Shutdown Corner - NFL

 For quarterback coaches, “control freak” is a normal state

The recent take given by Mike Florio of Pro Football Talk on Washington Redskins offensive coordinator Kyle Shanahan's handling of his quarterbacks was an interesting referendum on the amount of obsessive detail work that must go into the development if a successful signal-caller. In a blog post entitled "Kyle Shanahan emerges as a full-blown control freak," Florio recounts recent comments by Redskins quarterback Rex Grossman(notes) about the specific teaching points given to him by the son of Washington head coach Mike Shanahan.

First, the Grossman quote from PFT: "During the course of a regular game, Kyle Shanahan wants you to run the offense exactly how he wants it, down to the amount of hitches you take to go through your progressions," Grossman told Zig Fracassi and Solomon Wilcots, per [Dan] Steinberg [of the Washington Post].  "And if you really study that and rep that in practice, then it becomes a lot easier during the game.  You're not thinking as much as your body just goes through the progressions.  That's some of the things that's really helped me start the second half of my career, and I feel like I'm a much better quarterback because of that."

Florio takes extreme issue with this level of detail, saying that this is why the Donovan McNabb(notes) era didn't work ["An established, franchise quarterback will be the last player to ever allow himself to be grossly micromanaged by a silver-spoon assistant coach three years younger than the established, franchise quarterback'] and bemoaning the general control-freak nature of the quarterback coaching profession.

The first person to disagree with Florio's take, at least publicly, was former NFL quarterback Rich Gannon.

 For quarterback coaches, “control freak” is a normal state

Now, think about that. Gannon enjoyed a 17-year NFL career in which he had his most successful seasons in Oakland under the tutelage of Jon Gruden, a coach with a limited resume before his Raiders job. Gannon was just two years younger than Gruden, but the two men joined forces to help make the Raiders very relevant for a short time, despite the interventions of Al Davis. Gruden learned about quarterbacks from Mike Holmgren in Green Bay, and Holmgren learned about quarterbacks at the NFL level from Bill Walsh in San Francisco.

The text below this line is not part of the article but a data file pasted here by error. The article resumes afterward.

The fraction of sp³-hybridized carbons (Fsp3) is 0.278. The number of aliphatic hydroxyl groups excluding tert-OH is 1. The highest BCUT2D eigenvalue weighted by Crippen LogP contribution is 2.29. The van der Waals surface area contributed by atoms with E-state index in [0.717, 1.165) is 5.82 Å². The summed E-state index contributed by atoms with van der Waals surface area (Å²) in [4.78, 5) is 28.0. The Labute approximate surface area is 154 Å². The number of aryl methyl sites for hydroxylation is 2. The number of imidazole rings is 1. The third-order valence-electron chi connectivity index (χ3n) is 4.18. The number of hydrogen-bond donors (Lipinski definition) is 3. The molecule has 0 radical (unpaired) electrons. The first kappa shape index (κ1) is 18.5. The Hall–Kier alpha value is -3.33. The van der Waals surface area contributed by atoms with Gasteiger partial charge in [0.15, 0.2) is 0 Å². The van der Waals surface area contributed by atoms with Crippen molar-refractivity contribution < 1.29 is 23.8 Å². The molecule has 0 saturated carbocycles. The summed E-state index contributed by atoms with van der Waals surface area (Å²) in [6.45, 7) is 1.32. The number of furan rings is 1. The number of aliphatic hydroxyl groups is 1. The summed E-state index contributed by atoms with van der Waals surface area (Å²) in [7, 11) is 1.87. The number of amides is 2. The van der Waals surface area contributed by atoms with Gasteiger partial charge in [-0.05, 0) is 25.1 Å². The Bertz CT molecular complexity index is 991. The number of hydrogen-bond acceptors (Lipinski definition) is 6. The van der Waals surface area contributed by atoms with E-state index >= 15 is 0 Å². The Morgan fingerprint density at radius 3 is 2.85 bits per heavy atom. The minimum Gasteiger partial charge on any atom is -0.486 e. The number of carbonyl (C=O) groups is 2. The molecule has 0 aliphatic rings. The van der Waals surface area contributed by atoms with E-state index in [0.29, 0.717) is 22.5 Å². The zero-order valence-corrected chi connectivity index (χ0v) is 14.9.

If there's one thing above all else that Walsh (who, in my opinion, is the greatest football mind ever) brought to the modern NFL, it's that quarterbacking must be a profession of precision first and foremost. Walsh's "West Coast Offense" (born in Cincinnati as it may have been) was based on quarterbacks understanding the timing of their drops, reads and throws, and receivers exactly when to cut, plant, and be ready for the pass. Walsh cut a wide swath through the league with his precision offense, whose concepts have become so ubiquitous at this point, there's almost no need to refer to the WCO anymore.

For quarterback coaches, “control freak” is a normal state

And when you look at the precision Walsh demanded from his quarterbacks at all times, it's pretty clear that everyone — whether you're talking about Joe Montana, Steve Young, or Jim Druckenmiller — was subject to the same level of demand. The Shanahans, who run a base WCO with some different sub-concepts, accept that need for precision on a for-granted basis.  The problem with McNabb wasn't that Kyle Shanahan was asking him to do too much; McNabb thrived in Philadelphia in an even more complex — but fairly similar — system. The problems had more to do with the Shanahans jerking their personnel around, rotten protection from the offensive line, and McNabb's own declining skill set. But if what you're about to read was good enough for Montana and Young, it should be good enough for anyone else.

When he wrote his book "Finding the Winning Edge" — which is the best football book I've ever read — Walsh went through all the concepts of quarterback play, from basic to advanced. He went through QB-101 stuff like stance, hand position, drop-step footwork, movement in the pocket, throwing action, the three- five- and seven-step drops, and drop and read progressions. Each basic aspect of the position came with several teaching points that could be spun onto nearly infinite permutations as the needs for the position became more advanced.

That's the eternal value of Walsh's philosophies, and why they carry so much weight to this day. Walsh saw a changing league in which more complicated defenses would demand more precision and efficiency from the offenses he created, and he also understood that every move he invented would be countered — in one famous example, the legendary Dick LeBeau came up with the zone blitz concept to address the problems caused by a shorter, high-completion offense.

Professional football is about so much more these days that just "drop back and fling it." Whatever the problems may be with the way the Shanahans are running the Redskins, offensive complexity is not among them.

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